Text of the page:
We know what we’re missing when it comes to the Bruins and their team accomplishments during this Coronavirus pandemic-induced NHL shutdown.
Atop the NHL standings when the league hit pause, the Bruins looked headed toward a Presidents’ Trophy and a long Stanley Cup playoffs run.
We also know what the pandemic putting the league on hold has done to individual milestones in reach for veteran Bruins players.
But what about accomplishments that are less tangible? What did the loss of the last few weeks of the regular season ruin? What will be missed if there’s no postseason, or even if there’s a late-summer, early-fall playoffs?
Here’s a quick look at what opportunities are being missed by several Bruins players and prospects:
The first-year pro forward was injured in the Providence Bruins’ last game before the AHL followed the NHL’s lead and shutdown. Sources close to Studnicka confirmed to WEEI.com that he would’ve been healthy enough to make an appearance in the NHL down the stretch, something general manager Don Sweeney hinted at after the NHL trade deadline.
Studnicka was leading the P-Bruins in scoring with 49 points (23 goals, 26 assists) in 60 games and before he went point-less in the game he was injured he had a six-game point streak (three goals, five assists).
The absence of games means Studnicka didn’t get to add to his NHL experience of two games, and the Bruins didn’t get to see if the 21-year-old was ready to play in the NHL regularly in the postseason or how close he might be to contributing next season.
Even if the season resumes months down the road, it’s unlikely the Bruins would throw one of their prized prospects into the fire. So it’s going to be more difficult to determine if Studnicka can be the Bruins’ second- or third-line center when Sweeney and the brass are making their roster decisions this offseason.
The 22-year-old second-year pro is in the same boat as Studnicka. The Bruins were hoping Nick Ritchie’s arrival in a trade with Anaheim was going to provide the necessary bulk up front not just in the regular season but in the postseason. There was a chance, though, Frederic was going to get another look at the NHL level before the season was through.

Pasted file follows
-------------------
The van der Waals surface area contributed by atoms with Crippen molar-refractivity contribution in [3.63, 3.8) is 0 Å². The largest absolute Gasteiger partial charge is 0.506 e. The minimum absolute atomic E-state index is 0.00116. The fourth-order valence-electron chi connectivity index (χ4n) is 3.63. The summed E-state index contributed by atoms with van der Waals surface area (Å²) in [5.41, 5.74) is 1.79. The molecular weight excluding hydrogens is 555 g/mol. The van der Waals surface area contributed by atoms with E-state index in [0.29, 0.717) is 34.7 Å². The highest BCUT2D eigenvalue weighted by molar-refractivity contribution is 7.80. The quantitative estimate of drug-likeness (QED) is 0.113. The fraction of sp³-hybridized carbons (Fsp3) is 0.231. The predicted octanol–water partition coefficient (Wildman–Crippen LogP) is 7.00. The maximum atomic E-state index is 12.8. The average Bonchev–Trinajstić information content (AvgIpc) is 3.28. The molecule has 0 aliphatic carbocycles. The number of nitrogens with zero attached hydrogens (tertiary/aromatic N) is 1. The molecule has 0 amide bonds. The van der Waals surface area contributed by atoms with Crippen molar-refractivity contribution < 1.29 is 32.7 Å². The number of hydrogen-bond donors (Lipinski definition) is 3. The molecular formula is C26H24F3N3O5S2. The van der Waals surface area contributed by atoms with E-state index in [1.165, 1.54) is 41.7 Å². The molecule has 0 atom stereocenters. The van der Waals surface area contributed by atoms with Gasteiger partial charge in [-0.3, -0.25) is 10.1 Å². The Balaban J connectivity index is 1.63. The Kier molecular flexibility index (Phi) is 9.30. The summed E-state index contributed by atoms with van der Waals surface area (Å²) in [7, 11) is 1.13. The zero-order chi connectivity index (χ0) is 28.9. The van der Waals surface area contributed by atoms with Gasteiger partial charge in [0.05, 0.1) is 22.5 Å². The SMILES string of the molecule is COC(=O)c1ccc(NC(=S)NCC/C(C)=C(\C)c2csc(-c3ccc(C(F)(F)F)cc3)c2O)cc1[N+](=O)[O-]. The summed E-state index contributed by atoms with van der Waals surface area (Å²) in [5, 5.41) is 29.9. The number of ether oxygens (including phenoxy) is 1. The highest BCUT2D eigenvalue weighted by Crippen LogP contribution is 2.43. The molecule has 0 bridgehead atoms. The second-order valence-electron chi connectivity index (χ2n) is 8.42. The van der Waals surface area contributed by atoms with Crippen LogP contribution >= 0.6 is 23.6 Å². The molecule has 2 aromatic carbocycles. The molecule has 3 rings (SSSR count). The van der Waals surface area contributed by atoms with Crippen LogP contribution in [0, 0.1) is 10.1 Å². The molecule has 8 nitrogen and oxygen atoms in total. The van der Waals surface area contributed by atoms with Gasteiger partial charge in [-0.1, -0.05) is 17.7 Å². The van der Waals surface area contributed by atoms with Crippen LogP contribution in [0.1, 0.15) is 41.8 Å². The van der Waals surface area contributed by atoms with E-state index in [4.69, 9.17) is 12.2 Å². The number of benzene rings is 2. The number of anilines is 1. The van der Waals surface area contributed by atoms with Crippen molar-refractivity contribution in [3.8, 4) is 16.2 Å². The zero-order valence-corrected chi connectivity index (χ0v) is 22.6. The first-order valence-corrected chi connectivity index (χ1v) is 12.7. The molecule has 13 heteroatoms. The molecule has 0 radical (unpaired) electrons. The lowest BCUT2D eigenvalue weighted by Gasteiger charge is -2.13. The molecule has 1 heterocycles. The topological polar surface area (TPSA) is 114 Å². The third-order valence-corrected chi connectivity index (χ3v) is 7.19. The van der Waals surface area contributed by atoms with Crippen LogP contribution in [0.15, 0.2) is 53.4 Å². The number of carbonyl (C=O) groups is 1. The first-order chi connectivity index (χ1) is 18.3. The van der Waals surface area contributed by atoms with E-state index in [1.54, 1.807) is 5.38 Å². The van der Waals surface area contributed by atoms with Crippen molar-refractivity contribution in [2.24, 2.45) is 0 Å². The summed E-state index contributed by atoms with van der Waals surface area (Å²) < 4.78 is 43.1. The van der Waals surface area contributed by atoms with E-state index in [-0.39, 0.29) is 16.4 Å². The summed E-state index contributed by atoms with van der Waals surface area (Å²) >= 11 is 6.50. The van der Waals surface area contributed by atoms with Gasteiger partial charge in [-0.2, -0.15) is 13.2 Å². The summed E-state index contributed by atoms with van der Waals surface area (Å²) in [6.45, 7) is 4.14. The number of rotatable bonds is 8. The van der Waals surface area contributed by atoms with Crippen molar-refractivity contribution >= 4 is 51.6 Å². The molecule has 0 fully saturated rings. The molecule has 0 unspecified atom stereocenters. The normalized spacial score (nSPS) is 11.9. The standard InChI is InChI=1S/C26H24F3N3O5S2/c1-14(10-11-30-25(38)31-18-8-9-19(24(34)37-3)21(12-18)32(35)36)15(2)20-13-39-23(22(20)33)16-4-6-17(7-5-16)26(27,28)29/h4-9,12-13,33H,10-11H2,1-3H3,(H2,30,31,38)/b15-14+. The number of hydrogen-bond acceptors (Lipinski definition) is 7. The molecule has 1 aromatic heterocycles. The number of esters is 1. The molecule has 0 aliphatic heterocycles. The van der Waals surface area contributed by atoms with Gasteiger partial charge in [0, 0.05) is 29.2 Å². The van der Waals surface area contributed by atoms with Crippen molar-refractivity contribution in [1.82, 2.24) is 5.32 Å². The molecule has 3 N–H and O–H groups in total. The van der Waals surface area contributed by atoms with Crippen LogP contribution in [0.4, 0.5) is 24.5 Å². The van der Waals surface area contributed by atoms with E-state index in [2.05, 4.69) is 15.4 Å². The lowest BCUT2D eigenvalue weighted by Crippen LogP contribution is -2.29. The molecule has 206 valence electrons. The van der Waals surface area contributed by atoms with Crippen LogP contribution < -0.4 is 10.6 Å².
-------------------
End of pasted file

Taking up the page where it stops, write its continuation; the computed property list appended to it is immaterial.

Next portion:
One silver lining is that if the season is done, Frederic has made major strides both as a player (32 points in 59 games after just 25 points the season before) and a physical presence (148 PIM).
The P-Bruins took over first place in the Atlantic Division by one point over Hershey just before the shutdown. There’s no way to quantify what a race for playoff seeding and then a playoff run would’ve done for the Bruins’ prospects that weren’t going to be part of Boston’s run unless there was an emergency. Studnicka, Frederic, Urho Vaakanainen and Jakub Zboril are missing out on lessons in what it takes to advance one year after Providence lost in four games to Charlotte in the first round of the Calder Cup playoffs.
Turning our attention back to the NHL, Clifton had seemingly loss his job to injury and Jeremy Lauzon but was just about to get a chance to reclaim a role on the team because of injuries to Brandon Carlo and Torey Krug. Clifton played in Boston’s last game before the shutdown.
It was interesting the Clifton, a key contributor to Boston’s run to Game 7 of the Stanley Cup final in 2019, didn’t get an earlier look from coach Bruce Cassidy once healthy. Was Clifton falling out of favor?
Well he missed his chance to get back into Cassidy’s good graces and to make himself a vital piece of Boston’s D corps. That three-year extension at an average annual value of $1 million he signed last summer gives him financial security but also makes him tradeable.
He was a healthy scratch for four of the last five games before the shutdown and now he might become a restricted free agent off a 19-point season that ended with him as the 13th forward. Aside from that, he’s losing vital development time in playoff-like atmospheres, where playing against teams playing for postseason berths or in the actual playoffs.
If there’s a postseason, it’s going to be a free-for-all. If the season is completely cancelled, that’s one fewer chance for the 33-year-old goalie to get the critics off his back. He had a chance to take the NHL’s No. 1 team into the postseason and finally end the Cup hex many use his tarnish his legacy.
There still might a postseason, games where unrestricted free agent fourth-liner players sometimes boost their stock by doing something outstanding with the whole hockey world watching. Otherwise Nordstrom’s going to hit the open market off a down year that saw him often out of Cassidy’s lineup.